The Federation of Small Businesses (FSB) delivered the message that the EU is good for business, but needs more flexibility in the future at the European Parliament today (13 February). At the launch of its European election manifesto, the FSB will highlight how UK firms have benefited from the lifting of trade barriers and free movement of goods and services that stem from the creation of the Single Market. However, the FSB believes the EU needs reform for UK businesses to compete in a global market.
The FSB will be at the heart of the debate to ensure EU policymakers think about the impact on business growth from new legislation. New proposals must pass the ‘Think Small First’ test from the outset. That way the full benefits of the Single Market and EU membership can be delivered and demonstrated to UK small businesses, many of whom are only just recovering from the recession.
The manifesto sets out what small businesses want candidates to do if elected in three months’ time. FSB members want the next Parliament of the European Union to:
- ‘Think Small First’ throughout the whole policy cycle by breaking down barriers in the Single Market and reducing the effects of burdensome laws on the smallest businesses.
- Give small firms the best chance to be successful by creating a culture of entrepreneurship.
- Ensure important trade deals like the upcoming EU-US negotiations support the growth aspirations of small firms.
FSB National Policy Chairman Mike Cherry said: “We want to see the next Parliament of the European Union champion small businesses. UK firms have benefited from the lifting of trade barriers and the free movement of goods and services that stem from the creation of the Single Market. However, the EU needs to reform further to ensure our businesses are able compete with emerging powers in today’s global economy.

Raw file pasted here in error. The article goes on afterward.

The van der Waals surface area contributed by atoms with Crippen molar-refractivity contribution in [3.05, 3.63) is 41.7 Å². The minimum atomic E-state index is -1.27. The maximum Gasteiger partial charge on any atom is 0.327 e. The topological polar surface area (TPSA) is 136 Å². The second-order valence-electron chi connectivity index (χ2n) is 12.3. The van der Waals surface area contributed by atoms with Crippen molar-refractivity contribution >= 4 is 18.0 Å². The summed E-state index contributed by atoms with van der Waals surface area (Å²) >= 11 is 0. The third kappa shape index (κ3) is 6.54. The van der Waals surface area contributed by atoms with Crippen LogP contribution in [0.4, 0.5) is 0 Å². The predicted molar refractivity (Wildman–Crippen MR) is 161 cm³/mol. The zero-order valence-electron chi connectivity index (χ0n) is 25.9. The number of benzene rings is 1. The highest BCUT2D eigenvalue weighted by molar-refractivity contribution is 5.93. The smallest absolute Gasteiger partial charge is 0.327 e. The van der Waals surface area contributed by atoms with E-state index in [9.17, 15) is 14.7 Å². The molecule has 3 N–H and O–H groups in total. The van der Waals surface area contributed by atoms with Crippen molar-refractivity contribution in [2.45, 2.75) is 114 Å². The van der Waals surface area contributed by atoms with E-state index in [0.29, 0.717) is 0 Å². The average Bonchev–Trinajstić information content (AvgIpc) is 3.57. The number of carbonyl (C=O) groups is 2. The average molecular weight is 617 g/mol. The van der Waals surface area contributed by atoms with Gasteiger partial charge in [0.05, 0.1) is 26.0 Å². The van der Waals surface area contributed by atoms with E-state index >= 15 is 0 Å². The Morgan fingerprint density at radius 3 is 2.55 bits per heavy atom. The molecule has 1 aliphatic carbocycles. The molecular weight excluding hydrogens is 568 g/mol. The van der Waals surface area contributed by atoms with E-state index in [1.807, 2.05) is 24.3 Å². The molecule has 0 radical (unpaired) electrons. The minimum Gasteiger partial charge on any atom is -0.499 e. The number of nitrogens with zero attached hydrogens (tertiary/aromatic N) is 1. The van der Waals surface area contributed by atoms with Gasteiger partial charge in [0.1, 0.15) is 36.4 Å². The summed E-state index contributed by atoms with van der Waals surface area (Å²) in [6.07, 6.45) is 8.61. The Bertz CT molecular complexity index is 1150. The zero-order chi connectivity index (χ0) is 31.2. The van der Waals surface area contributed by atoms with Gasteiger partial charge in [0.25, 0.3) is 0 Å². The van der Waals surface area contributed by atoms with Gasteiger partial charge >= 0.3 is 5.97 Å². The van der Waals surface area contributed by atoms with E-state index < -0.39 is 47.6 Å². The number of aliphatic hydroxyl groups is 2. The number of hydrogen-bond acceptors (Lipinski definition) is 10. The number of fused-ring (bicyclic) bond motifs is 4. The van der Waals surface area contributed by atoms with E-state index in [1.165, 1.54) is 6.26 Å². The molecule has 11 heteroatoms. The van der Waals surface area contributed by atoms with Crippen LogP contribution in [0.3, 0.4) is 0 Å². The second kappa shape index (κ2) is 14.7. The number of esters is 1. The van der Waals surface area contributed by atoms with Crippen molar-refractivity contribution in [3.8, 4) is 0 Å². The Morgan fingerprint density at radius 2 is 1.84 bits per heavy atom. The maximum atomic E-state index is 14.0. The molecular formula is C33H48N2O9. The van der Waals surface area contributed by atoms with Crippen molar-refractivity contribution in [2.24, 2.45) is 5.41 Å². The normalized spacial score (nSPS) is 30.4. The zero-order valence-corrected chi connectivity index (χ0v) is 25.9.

“We want to see measures to accelerate the completion of the Single Market and a more flexible, proportionate approach taken towards regulation that hits small firms hardest, and is often cited by FSB members as a key concern affecting their growth aspirations.”
Kris Peeters appointed as new Vice-President of the European Investment Bank
Kris Peeters has been appointed Vice-President and Member of the Management Committee of the European Investment Bank (EIB). He takes up his duties today, assuming the Benelux seat on the EIB’s Management Committee.
The EIB’s Board of Governors appointed Mr Peeters, a Belgian national, on a proposal from the Government of the Kingdom of Belgium and with the agreement of the EIB-shareholder constituency the country shares with the Grand Duchy of Luxembourg and the Kingdom of the Netherlands.
Upon joining the EIB, Kris Peeters remarked: “I am very honoured to join the European Investment Bank, the EU’s Bank, especially at a moment when the Bank accelerates the deployment of its efforts in climate change mitigation. Clearly, this engagement is there to stay and I am looking forward to making a difference with the team at the helm of the EU’s Climate Bank. In doing so I will pay special attention to mobility, a field in which significant and innovative changes are ahead of us, while also closely following security and defence, as well as operations in the ASEAN countries. I am also delighted that I can contribute to the recovery efforts of the Bank in tackling the economic fallout of the COVID-19 pandemic across Europe.”